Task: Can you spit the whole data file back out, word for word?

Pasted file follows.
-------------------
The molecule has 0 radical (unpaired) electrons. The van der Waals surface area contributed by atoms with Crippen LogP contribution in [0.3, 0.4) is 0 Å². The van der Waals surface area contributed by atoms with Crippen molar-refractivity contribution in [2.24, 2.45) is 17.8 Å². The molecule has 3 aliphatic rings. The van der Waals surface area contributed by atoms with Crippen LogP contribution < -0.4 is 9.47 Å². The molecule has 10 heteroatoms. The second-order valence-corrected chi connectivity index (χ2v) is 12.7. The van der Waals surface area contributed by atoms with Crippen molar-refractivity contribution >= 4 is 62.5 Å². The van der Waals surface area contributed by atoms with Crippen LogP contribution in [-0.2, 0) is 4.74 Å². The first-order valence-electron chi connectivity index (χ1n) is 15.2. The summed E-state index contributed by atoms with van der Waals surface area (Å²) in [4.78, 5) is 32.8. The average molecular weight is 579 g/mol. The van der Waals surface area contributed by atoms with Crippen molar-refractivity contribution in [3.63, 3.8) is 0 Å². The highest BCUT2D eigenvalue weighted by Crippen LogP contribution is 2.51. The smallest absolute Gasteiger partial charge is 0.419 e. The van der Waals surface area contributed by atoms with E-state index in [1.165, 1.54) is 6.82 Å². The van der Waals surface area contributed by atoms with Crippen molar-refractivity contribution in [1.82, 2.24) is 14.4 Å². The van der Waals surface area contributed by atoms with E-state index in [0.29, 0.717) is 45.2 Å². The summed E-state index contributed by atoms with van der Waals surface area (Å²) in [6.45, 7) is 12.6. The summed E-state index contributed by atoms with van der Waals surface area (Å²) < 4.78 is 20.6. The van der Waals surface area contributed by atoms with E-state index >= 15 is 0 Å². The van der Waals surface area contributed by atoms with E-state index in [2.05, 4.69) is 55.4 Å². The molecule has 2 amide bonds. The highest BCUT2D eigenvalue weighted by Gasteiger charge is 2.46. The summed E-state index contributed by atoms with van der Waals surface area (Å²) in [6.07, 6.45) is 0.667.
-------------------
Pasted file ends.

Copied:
The molecule has 0 radical (unpaired) electrons. The van der Waals surface area contributed by atoms with Crippen LogP contribution in [0.3, 0.4) is 0 Å². The van der Waals surface area contributed by atoms with Crippen molar-refractivity contribution in [2.24, 2.45) is 17.8 Å². The molecule has 3 aliphatic rings. The van der Waals surface area contributed by atoms with Crippen LogP contribution < -0.4 is 9.47 Å². The molecule has 10 heteroatoms. The second-order valence-corrected chi connectivity index (χ2v) is 12.7. The van der Waals surface area contributed by atoms with Crippen molar-refractivity contribution >= 4 is 62.5 Å². The van der Waals surface area contributed by atoms with Crippen LogP contribution in [-0.2, 0) is 4.74 Å². The first-order valence-electron chi connectivity index (χ1n) is 15.2. The summed E-state index contributed by atoms with van der Waals surface area (Å²) in [4.78, 5) is 32.8. The average molecular weight is 579 g/mol. The van der Waals surface area contributed by atoms with Crippen molar-refractivity contribution in [3.63, 3.8) is 0 Å². The highest BCUT2D eigenvalue weighted by Crippen LogP contribution is 2.51. The smallest absolute Gasteiger partial charge is 0.419 e. The van der Waals surface area contributed by atoms with E-state index in [1.165, 1.54) is 6.82 Å². The van der Waals surface area contributed by atoms with Crippen molar-refractivity contribution in [1.82, 2.24) is 14.4 Å². The van der Waals surface area contributed by atoms with E-state index in [0.29, 0.717) is 45.2 Å². The summed E-state index contributed by atoms with van der Waals surface area (Å²) in [6.45, 7) is 12.6. The summed E-state index contributed by atoms with van der Waals surface area (Å²) < 4.78 is 20.6. The van der Waals surface area contributed by atoms with E-state index >= 15 is 0 Å². The van der Waals surface area contributed by atoms with E-state index in [2.05, 4.69) is 55.4 Å². The molecule has 2 amide bonds. The highest BCUT2D eigenvalue weighted by Gasteiger charge is 2.46. The summed E-state index contributed by atoms with van der Waals surface area (Å²) in [6.07, 6.45) is 0.667.